Advice for Offices
Just about every company has at least a small number of office workers behind the scenes. No matter what industry they operate within, business owners should start transitioning their offices over to the IoT as soon as they can. That requires more than just buying smart office devices, though.
Data is the currency of the IoT, and it needs to be stored, managed, and protected. Larger companies are already leasing data centers or installing them on-site, and smaller companies are turning to cloud-based services for help with data storage, management, security, and analytics. Work toward having this framework in place before transitioning a traditional office over to smart devices or looking into novel opportunities for collecting and utilizing data in the field.
Advice for the Automotive Industry
The automotive industry has been at the forefront of IoT adoption. Many manufacturers already install hundreds, or even thousands, of sensors in their vehicles that collect data about everything from fluid levels to tire pressure and much more. Today's smart cars are able to all but drive themselves, and it's all thanks to the IoT.
Smart cars are likely the way of the future. All the industry giants are already paving the road toward self-driving vehicles, and some have already been test-driven. Smaller, boutique automotive manufacturers would do well to keep up with the changing times by finding ways to incorporate IoT connectivity into their vehicles in novel ways if they want to keep up.
Advice for the Security Industry
Businesses operating in the security industry are already taking advantage of IoT connectivity to offer customers more advanced means of keeping their properties safe. Security cameras can now be monitored from anywhere, doors can be locked and unlocked remotely, and sensors are available to keep track of everything that goes on using artificial intelligence to eliminate human errors.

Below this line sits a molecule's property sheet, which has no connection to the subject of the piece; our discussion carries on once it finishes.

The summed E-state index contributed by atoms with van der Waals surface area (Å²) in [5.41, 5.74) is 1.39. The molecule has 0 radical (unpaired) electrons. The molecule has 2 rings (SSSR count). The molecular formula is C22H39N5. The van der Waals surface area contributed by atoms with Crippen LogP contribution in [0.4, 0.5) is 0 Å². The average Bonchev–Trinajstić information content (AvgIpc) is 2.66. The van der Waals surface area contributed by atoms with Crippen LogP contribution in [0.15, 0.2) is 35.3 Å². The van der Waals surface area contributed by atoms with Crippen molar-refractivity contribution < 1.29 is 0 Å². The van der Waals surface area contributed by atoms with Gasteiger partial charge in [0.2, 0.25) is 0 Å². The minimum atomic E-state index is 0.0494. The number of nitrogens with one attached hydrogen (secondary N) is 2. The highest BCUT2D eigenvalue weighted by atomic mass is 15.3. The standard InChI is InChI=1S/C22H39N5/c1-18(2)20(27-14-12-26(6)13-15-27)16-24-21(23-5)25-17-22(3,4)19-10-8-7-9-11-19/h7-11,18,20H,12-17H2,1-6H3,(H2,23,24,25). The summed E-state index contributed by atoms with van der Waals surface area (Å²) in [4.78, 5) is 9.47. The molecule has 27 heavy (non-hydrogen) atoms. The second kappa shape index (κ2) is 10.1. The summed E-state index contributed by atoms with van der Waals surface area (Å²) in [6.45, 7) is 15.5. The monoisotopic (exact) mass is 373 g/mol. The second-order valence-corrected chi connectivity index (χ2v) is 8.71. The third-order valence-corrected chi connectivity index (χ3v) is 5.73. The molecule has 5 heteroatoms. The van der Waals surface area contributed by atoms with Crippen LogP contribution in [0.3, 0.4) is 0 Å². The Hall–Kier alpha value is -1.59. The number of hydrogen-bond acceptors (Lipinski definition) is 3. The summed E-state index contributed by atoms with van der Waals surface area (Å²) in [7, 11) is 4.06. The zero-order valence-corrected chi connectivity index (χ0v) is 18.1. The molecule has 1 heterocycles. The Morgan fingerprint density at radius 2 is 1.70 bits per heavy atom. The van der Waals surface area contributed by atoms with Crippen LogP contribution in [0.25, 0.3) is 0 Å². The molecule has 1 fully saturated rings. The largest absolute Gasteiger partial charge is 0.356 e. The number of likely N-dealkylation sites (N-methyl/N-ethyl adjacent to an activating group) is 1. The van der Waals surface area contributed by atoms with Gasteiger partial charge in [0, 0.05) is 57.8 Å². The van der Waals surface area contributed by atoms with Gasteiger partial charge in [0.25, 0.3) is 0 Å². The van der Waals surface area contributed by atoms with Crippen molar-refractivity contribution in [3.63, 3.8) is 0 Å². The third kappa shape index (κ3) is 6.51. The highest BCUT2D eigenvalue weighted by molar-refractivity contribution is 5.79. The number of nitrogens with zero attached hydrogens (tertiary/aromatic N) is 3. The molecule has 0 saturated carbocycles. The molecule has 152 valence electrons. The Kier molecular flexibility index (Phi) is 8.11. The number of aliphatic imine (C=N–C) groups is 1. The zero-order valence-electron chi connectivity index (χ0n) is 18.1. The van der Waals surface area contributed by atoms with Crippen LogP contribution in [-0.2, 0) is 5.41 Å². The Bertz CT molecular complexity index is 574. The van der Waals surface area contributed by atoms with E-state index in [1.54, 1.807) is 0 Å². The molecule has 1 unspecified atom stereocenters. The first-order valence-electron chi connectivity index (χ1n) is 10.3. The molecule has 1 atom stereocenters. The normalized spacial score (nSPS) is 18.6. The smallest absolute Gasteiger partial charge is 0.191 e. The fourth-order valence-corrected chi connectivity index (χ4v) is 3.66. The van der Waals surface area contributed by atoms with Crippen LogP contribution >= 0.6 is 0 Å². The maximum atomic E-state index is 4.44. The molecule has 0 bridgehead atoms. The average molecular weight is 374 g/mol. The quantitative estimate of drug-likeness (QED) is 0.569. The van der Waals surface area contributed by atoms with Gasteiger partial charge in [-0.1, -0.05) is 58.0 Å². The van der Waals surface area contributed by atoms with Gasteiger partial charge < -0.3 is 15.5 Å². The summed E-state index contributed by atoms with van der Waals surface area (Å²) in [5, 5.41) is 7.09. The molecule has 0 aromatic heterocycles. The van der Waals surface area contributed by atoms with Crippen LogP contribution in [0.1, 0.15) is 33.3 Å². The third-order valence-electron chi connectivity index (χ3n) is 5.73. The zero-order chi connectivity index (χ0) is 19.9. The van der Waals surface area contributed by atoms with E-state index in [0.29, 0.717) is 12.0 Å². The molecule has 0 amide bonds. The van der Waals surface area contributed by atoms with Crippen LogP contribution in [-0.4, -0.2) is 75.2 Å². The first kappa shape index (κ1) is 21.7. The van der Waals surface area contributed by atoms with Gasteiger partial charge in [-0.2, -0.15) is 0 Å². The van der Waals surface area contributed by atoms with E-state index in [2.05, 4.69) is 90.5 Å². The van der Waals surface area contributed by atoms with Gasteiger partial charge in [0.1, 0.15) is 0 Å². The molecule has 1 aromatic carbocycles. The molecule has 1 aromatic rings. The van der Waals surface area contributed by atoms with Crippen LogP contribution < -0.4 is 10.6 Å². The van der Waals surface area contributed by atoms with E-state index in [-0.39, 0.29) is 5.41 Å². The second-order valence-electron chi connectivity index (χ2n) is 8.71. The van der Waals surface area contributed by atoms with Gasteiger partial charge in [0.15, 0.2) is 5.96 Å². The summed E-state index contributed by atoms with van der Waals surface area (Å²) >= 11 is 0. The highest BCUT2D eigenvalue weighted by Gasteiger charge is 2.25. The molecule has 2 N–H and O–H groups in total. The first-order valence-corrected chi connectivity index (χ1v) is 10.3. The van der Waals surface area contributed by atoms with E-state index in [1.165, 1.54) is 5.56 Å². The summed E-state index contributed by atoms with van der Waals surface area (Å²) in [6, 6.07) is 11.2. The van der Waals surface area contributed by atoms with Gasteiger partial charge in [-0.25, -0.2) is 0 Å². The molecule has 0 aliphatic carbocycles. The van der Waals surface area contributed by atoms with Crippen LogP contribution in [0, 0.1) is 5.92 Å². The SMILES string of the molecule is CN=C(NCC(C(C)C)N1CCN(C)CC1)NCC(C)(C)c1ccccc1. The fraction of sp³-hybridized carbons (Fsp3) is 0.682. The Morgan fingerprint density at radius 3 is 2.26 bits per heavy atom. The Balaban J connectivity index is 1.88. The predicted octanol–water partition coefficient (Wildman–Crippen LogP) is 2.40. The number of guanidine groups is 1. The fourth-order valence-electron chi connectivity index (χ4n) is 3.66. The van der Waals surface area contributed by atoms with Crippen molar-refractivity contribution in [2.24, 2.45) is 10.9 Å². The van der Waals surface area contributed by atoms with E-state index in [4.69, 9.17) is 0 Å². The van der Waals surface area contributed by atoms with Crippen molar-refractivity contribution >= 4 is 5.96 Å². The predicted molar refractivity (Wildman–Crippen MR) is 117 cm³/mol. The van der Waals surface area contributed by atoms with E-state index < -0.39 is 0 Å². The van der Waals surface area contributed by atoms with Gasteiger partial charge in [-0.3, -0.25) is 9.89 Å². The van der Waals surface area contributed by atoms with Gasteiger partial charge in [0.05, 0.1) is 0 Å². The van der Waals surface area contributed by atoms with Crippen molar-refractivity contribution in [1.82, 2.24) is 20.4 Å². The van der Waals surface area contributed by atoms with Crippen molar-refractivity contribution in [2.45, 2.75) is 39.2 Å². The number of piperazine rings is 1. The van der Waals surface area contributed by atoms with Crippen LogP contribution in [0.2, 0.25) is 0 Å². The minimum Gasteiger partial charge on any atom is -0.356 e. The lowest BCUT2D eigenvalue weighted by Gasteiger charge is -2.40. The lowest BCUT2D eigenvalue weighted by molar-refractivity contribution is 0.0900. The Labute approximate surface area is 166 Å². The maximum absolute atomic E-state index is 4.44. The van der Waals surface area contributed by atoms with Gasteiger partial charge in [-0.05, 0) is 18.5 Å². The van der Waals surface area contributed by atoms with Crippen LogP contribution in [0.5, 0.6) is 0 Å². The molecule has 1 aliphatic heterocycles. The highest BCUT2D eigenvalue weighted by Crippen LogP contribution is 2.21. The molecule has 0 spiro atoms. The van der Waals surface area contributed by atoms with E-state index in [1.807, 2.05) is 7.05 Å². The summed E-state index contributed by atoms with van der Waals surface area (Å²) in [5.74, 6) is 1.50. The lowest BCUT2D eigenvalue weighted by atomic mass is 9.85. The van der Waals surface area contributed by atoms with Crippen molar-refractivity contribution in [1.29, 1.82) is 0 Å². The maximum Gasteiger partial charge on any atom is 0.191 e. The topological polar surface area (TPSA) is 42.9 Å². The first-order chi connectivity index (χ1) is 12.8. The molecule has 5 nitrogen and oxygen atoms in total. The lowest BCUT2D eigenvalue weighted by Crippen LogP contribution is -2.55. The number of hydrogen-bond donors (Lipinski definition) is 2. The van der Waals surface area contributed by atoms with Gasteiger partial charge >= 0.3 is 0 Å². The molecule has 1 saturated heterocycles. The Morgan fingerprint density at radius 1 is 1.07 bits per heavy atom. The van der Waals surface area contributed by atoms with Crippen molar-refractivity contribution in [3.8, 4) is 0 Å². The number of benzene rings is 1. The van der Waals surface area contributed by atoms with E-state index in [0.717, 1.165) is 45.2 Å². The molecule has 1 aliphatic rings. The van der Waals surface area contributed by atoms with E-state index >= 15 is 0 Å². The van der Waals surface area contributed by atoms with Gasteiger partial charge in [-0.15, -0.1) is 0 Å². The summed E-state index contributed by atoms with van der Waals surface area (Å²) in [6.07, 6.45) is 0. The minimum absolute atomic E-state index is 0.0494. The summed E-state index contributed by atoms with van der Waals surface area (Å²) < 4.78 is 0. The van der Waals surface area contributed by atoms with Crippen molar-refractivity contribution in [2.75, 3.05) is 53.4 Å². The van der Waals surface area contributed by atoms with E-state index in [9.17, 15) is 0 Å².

Security companies need to offer a wide range of connected devices if they want to keep up. Don't worry, though. There's still a place for security personnel, including guards and monitors, in the new, fully connected world. The companies that are currently performing best with consumers and business owners use approaches that combine technological solutions with adequate manpower to provide optimal protection, and that trend will likely continue into the future.
The Bottom Line
The IoT revolution is already well underway, and unless things change dramatically for the worse in the coming years, connected devices are here to stay. It doesn't matter what industry businesses operate within. This amazing technological revolution is impacting everything from how children interact with their toys to how food is grown.
Embracing the IoT fully will take some preparation, not just for manufacturers of IoT devices, but also for the average business owner. Start looking into data storage, management, and security options now, and don't be afraid to branch out and try new products. They'll continue to improve over time, but the IoT devices already available will make it easier for business owners to stay competitive.